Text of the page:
We’ve really enjoyed e-meals, but I’m contemplating once a month freezer cooking because gah on grocery shopping every week. I love the idea of spending a day prepping meals for an entire month.

I stumbled upon Once a Month Mom and love her 101 summer freezer meal ideas.

I’m turning the tables on you this month and asking for tips: Have any of y’all tried it?

Please share pros and cons in the comments.

I hope it works for me!


Anchored in Life {The Vintage Pearl Giveaway}

UPDATE: Katherine (comment #306) and Sara (comment #128) have been randomly selected as winners of this giveaway.

Our family went to the beach more this summer than any other I can remember.

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The closest beach is Galveston, so clearly, we aren’t picky about crystal clear waters or seaweed.

We took our visiting nephews a couple of times, had a little summer staycation with the kids exploring the island. Then in early August, Terrell and I did this:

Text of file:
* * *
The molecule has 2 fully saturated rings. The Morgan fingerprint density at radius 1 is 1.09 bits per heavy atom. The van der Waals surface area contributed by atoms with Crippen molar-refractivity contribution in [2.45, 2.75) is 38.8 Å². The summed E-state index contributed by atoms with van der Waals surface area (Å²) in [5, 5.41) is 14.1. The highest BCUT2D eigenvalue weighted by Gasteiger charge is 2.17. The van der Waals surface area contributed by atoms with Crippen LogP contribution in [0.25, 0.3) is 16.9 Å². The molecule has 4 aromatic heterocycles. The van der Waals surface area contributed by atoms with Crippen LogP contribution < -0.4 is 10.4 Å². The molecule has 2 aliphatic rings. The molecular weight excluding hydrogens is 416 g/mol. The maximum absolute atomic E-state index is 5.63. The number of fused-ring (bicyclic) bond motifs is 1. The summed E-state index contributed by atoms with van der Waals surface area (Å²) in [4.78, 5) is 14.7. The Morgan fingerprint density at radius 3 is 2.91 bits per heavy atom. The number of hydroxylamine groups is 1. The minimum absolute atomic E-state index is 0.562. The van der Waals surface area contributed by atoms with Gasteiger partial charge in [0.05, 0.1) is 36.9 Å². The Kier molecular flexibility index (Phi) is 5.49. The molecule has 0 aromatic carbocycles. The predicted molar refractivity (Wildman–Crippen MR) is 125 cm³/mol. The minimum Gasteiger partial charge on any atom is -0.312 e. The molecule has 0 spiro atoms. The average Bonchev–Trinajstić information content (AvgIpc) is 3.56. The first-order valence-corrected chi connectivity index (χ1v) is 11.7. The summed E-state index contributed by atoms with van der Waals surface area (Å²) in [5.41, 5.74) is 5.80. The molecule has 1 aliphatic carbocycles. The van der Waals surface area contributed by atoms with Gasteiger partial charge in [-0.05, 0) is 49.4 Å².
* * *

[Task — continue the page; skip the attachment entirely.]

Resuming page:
What God didn’t give Galveston, he bestowed to Maui times a thousand.

In the past, the beach has been a hot, sandy place that I could take or leave, but that’s changed for me. It holds precious memories with family and a once-in-a-lifetime escape with my husband of almost 19 years.

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It also served a brief respite from a very difficult year so far. We’ve had a lot of loss and the time together served as an anchor for us, a place to be refreshed and renewed.

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I’ve used all my trial-sized Mango shampoos and coconut lotion and all I have left of the summer and the beach is what I can remember. That’s why I ordered this new necklace from The Vintage Pearl. This little seahorse represents strength, strength for the hard days behind me and the ones ahead.little silver seahorse

I love the new pieces from The Vintage Pearl (like these cute sports charms and these GORGEOUS new vintage lockets), to these beautiful beach ones that make me want to pause and breath deep and not forget the treasure of summer I want to always remember:

seashell treasure

Today, I’m giving away TWO $75 gift certificates–winner’s choice! Please hop over to my favorite silver shop and leave a comment on this post with your favorite piece.

This giveaway ends Thursday.

The Real Family Rules

If you’ve spent 5 minutes on Etsy or Pinterest or even Amazon, you’ve seen the now infamous subway art Family Rules. They are lovely and precious and available in 92 varieties and every color and font imaginable. We have the vinyl version over our piano. In black.